Mushroom Goat Cheese Ravioli
Serves 2, vegetarian. Adapted from the Reuben’s recipe
- 200 gr ’00’ flour (I used spelt flour)
- 2 large eggs
Mix together in a processor until it forms a dough. Bring together, knead for a minute, wrap in cling film and rest in the fridge for at least 2 hours. I left mine overnight.
- 12 chestnut (or mixed) mushrooms, finely chopped
- 1 small sprig rosemary, finely chopped
- 2 tsp soy sauce + 1 tsp sugar (or 2 tsp kecap manis)
- 2 tsp Worcester sauce
- about 30 gr goat cheese, cubed
- 1 egg, beaten for sealing raviolis
Heat 1 tbsp olive oil in a pan over a medium high heat and cook the mushrooms and rosemary for a minute. Add the soy, sugar and Worcester sauce and saute until the mushrooms are dark, soft and the liquid has all been absorbed. Leave to cool completely before filling the raviolis.
Roll out the pasta dough, on a well floured surface with a rolling-pin or pasta machine until 1mm thin. Cut out circles about 7cm in diameter. Take a tablespoon of the (cooled) mushroom filling and place on one side of the circle. Top with a piece of goat cheese. Brush the edges with the beaten egg and fold it over to cover the filling. Press down around the filling to get rid of any air bubbles and make sure the edges are sealed and there are no holes in the dough. You can cut off some of the excess skirt of the ravioli if you think there is too much. Place on a tray on a piece of baking paper until ready to cook. Store in the fridge if necessary.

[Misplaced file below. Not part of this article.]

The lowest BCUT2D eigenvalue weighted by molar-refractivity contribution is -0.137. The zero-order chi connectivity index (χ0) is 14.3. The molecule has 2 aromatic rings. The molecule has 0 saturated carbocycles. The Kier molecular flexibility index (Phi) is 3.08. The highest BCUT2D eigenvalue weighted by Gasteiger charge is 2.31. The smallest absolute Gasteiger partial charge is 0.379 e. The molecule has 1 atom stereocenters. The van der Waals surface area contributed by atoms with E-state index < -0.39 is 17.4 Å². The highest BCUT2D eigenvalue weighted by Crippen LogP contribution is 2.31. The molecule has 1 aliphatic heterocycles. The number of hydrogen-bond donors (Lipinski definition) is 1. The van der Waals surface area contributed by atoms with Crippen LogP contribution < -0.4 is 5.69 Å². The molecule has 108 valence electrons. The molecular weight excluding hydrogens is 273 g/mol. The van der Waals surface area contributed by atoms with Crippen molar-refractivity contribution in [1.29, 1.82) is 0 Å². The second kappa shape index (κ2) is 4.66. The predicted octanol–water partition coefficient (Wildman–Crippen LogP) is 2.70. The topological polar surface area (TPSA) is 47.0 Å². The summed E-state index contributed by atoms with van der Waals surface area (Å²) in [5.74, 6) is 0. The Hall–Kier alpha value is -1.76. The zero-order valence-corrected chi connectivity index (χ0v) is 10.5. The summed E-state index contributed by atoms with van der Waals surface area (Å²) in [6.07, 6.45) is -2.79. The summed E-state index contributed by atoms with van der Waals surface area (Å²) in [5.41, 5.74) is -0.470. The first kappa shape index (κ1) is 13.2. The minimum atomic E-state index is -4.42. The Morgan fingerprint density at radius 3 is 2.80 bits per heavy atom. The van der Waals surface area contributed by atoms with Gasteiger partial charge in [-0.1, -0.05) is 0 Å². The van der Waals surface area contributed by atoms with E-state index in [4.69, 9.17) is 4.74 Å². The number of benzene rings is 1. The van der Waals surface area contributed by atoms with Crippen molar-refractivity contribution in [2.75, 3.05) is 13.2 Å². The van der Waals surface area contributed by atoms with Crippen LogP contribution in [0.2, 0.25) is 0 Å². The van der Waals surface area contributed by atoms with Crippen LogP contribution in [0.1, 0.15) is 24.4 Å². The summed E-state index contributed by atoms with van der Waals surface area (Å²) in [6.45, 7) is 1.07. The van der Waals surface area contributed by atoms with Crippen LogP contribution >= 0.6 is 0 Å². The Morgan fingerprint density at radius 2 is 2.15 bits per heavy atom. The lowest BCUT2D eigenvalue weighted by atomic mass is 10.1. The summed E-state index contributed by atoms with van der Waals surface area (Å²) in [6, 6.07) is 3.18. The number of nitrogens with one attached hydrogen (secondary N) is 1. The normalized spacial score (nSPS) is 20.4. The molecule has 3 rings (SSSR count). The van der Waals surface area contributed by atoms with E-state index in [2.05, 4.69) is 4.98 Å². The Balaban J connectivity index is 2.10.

To cook: carefully lower them into a large pan of salted, boiling water and cook for about 3 minutes. They should float and look softer. Drain and serve immediately with your choice of sauce.
Garlic & Herb Confit Tomatoes
Serves 2, vegan, gluten-free
- about 175 gr cherry tomatoes
- 25 ml white balsamic vinegar (or apple cider vinegar)
- 100 ml olive oil
- 1 clove garlic, sliced finely
- 1 shallot, sliced finely
- 1 tbsp finely chopped parsley
- 1 small sprig fresh rosemary leaves, finely chopped
- a few sprigs of fresh thyme leaves, finely chopped
- sea salt & black pepper
Put a cross in the bottom of each tomato, put in a bowl and pour over boiling water till covered. Leave for 20-30 seconds, drain and then shock in iced water for 30 seconds. Peel immediately.
Warm the oil, vinegar, herbs, garlic and shallot over a medium heat for 3 minutes. Pour this over the peeled tomatoes and leave for at least two hours at room temperature before serving. Reheat in a pan with some of the oil. Season with sea salt & black pepper just before serving.
Cape Malay Butternut Squash Sauce/Soup
This makes a lot of sauce so I used it as a soup for lunch the next day as well.
- 600 ml veg stock
- 1 tbsp Cape Malay spice mix (see my recipe here)
- 1/2 onion, finely chopped
- 2 cloves garlic, finely chopped
- 4 celery leaves & tops, chopped
- 750 ml grated butternut squash
- 400 ml milk/cream (I used oat milk)
- 1 tsp palm sugar/brown sugar
- a squeeze of fresh lemon
- 1 tin (400 ml) coconut milk (optional)
- salt to taste
Put the stock, squash, Malay spices, onion, garlic and celery leaves in a large pan and bring to the boil. Lower the heat slightly and cook for about 10 minutes until the squash is soft. Add the milk, season with the salt, sugar and bring to the boil again. Cook for a few minutes to reduce slightly.
Remove from the heat and carefully blend with a stick blender until smooth. You can serve as it is or add a tin of coconut milk to make it more soupy. Finish with a squeeze of lemon and taste for seasoning.
I used a potato peeler to make some courgette ribbons which I heated through with the tomatoes and toasted off some pine nuts. Some baby basil leaves and fresh rocket look pretty for a garnish too.
For more information about Reuben’s restaurants and The Small Hotel visit their website here